A standard element of the learning environment in most research groups at graduate research institutions is the so-called “group meeting.” Group meetings are usually meetings of the research group, i.e., the research advisor or advisors, in the case of interdisciplinary research teams, and all of the members of their research groups including post doctoral students, graduate students, undergraduate students and technicians. The purpose of these meetings is usually to discuss research progress, problems, and new ideas. Some advisors however use group meetings as an opportunity to critically discuss articles from the current peer-reviewed literature (same thing as a Journal Club).
Group meetings are typically fairly informal but this depends on the personality of the research advisor. Some advisors like their students to give formal research presentations (PowerPoint-style) using laptops and projectors. Others prefer that their students be able to discuss their recent results in the form of so-called “chalk talks.” These are informal presentations made on the fly without the aid of handouts, slides, transparencies or other pre-prepared visual aids. Group meetings are often held weekly. These meetings have no set length as a rule and may be as short as an hour or as long as a day depending on the research advisor.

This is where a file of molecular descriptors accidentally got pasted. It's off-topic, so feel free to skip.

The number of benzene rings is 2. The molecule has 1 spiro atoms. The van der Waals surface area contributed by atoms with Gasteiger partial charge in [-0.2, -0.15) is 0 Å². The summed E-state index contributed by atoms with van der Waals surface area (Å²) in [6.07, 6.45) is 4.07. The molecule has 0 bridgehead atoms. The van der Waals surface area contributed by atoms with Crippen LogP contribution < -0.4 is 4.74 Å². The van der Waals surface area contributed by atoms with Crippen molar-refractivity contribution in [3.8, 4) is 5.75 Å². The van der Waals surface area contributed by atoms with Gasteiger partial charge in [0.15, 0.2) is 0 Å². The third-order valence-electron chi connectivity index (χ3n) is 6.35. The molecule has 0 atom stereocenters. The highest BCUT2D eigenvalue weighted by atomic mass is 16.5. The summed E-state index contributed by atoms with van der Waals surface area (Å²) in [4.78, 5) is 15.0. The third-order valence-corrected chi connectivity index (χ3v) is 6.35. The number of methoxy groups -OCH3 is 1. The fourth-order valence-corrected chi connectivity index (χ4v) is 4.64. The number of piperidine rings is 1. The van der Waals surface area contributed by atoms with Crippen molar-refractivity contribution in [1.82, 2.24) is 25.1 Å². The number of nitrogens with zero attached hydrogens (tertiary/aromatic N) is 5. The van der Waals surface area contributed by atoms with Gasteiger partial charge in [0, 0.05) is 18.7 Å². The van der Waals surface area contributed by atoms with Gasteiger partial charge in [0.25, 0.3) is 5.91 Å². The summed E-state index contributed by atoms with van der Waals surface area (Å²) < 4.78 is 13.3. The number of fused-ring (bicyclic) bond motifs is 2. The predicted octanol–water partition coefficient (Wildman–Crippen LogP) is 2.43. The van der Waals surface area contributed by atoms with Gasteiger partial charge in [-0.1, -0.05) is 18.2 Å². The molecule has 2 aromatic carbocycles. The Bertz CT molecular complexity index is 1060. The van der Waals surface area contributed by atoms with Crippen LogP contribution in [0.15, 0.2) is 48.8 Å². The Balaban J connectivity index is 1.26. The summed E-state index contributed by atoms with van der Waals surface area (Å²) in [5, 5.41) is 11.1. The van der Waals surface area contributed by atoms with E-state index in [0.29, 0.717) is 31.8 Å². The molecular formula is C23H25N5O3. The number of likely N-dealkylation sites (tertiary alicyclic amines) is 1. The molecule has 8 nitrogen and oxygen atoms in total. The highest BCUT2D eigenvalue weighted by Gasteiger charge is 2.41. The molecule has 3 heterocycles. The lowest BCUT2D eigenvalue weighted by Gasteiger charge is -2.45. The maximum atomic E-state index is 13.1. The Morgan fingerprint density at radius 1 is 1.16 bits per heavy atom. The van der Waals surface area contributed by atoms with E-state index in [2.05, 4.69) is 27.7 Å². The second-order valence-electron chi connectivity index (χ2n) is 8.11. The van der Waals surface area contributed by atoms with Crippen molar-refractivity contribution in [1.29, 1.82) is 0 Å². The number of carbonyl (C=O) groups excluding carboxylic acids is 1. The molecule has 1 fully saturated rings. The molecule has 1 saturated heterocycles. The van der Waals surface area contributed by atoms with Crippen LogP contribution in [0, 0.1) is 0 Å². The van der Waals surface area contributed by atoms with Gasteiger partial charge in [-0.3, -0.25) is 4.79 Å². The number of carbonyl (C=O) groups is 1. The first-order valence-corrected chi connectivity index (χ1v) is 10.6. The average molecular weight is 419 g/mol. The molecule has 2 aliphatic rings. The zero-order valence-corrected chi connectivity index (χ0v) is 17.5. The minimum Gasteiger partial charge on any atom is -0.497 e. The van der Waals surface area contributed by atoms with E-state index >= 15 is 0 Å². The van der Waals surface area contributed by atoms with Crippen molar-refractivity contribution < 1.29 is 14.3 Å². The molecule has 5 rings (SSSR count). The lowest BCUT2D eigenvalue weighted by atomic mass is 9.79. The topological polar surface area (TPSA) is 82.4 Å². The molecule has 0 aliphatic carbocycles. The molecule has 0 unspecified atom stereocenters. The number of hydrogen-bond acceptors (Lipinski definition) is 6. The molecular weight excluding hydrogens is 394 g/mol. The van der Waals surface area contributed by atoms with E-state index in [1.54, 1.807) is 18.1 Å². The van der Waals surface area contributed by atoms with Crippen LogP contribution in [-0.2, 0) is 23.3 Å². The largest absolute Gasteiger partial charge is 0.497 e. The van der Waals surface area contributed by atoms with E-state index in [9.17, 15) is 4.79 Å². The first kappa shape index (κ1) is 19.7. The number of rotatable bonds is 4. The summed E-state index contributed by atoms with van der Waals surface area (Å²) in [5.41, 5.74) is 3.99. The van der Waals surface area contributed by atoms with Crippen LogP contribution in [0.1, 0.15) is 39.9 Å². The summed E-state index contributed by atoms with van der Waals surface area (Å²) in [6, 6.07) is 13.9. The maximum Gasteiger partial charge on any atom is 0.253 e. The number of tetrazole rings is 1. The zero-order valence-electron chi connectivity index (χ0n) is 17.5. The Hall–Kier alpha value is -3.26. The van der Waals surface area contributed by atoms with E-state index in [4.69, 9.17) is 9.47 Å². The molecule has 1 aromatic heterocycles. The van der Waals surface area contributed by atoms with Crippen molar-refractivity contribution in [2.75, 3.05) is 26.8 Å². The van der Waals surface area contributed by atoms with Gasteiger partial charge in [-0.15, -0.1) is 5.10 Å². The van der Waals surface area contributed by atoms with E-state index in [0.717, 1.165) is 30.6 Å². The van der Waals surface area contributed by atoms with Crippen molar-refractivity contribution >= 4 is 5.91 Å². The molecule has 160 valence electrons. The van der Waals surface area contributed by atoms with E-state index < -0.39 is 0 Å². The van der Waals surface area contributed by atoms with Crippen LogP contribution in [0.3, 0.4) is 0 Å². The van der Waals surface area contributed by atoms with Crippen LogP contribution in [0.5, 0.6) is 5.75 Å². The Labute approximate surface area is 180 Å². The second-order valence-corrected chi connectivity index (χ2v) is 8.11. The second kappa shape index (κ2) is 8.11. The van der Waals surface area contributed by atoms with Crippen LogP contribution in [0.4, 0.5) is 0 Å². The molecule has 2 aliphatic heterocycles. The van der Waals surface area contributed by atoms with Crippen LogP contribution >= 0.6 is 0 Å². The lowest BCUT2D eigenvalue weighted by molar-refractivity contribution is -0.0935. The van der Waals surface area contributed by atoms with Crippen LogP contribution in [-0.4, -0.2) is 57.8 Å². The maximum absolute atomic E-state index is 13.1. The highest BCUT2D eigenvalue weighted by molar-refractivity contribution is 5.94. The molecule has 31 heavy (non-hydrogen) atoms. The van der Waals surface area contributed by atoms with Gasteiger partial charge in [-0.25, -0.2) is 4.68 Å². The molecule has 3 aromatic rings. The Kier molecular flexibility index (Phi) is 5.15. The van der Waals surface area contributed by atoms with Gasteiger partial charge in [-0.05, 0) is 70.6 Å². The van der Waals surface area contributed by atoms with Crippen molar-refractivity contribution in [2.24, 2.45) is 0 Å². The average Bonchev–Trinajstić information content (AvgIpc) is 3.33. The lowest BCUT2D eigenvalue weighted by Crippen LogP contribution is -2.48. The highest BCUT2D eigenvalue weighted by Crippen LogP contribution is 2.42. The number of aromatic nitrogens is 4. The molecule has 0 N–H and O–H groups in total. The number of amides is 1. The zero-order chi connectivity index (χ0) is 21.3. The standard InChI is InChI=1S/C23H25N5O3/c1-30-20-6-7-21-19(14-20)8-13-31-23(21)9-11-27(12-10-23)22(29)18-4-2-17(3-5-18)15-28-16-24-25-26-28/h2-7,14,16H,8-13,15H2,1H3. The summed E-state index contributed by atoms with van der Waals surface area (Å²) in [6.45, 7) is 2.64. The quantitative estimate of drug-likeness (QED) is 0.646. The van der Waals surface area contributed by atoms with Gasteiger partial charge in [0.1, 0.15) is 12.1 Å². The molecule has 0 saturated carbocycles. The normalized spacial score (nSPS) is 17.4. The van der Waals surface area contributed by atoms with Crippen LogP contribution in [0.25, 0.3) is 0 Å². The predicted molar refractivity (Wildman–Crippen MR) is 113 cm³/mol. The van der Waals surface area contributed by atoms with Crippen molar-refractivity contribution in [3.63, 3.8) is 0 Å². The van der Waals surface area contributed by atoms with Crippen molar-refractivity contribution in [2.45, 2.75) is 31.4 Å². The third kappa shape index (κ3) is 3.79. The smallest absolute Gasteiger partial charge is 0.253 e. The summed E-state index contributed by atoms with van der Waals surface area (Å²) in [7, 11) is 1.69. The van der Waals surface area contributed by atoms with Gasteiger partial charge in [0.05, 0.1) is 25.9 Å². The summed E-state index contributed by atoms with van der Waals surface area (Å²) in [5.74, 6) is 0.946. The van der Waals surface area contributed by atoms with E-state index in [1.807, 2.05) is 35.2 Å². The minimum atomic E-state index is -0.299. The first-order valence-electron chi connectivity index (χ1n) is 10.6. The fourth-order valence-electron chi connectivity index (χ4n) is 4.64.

If you lab doesn’t have group meetings, consider suggesting that the group start having regular meetings. If you offer to make the first group meeting presentation, your advisor is even more likely to take you up on your suggestion. So consider making the offer if you are serious about doing this.
Rules of Etiquette for Group Meetings
- Attend all group meetings. If you are unable to attend, it is important to notify your research advisor well in advance of the meeting and to provide appropriate justification for your absence.
- Show up on time, prepared and ready to participate. Bring a pen/pencil and a notebook in which to take notes.
- Be sure that you turn your cell phone off before entering the meeting room. If you forget to turn it off and your cell phone rings, attend to it immediately (don’t let the ringer keep ringing) and take your conversation outside the meeting room.
- If you are late, apologize and settle in as quietly as possible so you don’t disturb the flow of the meeting already in progress.
- Participate actively in group meetings. Ask questions. Volunteer to help out if requests are made for assistance with group related activities.
- Inquire in advance of the meeting concerning whether or not it is acceptable to eat and/or drink at group meetings. If food and drink are permitted, be sure to clean up after yourself when you are finished.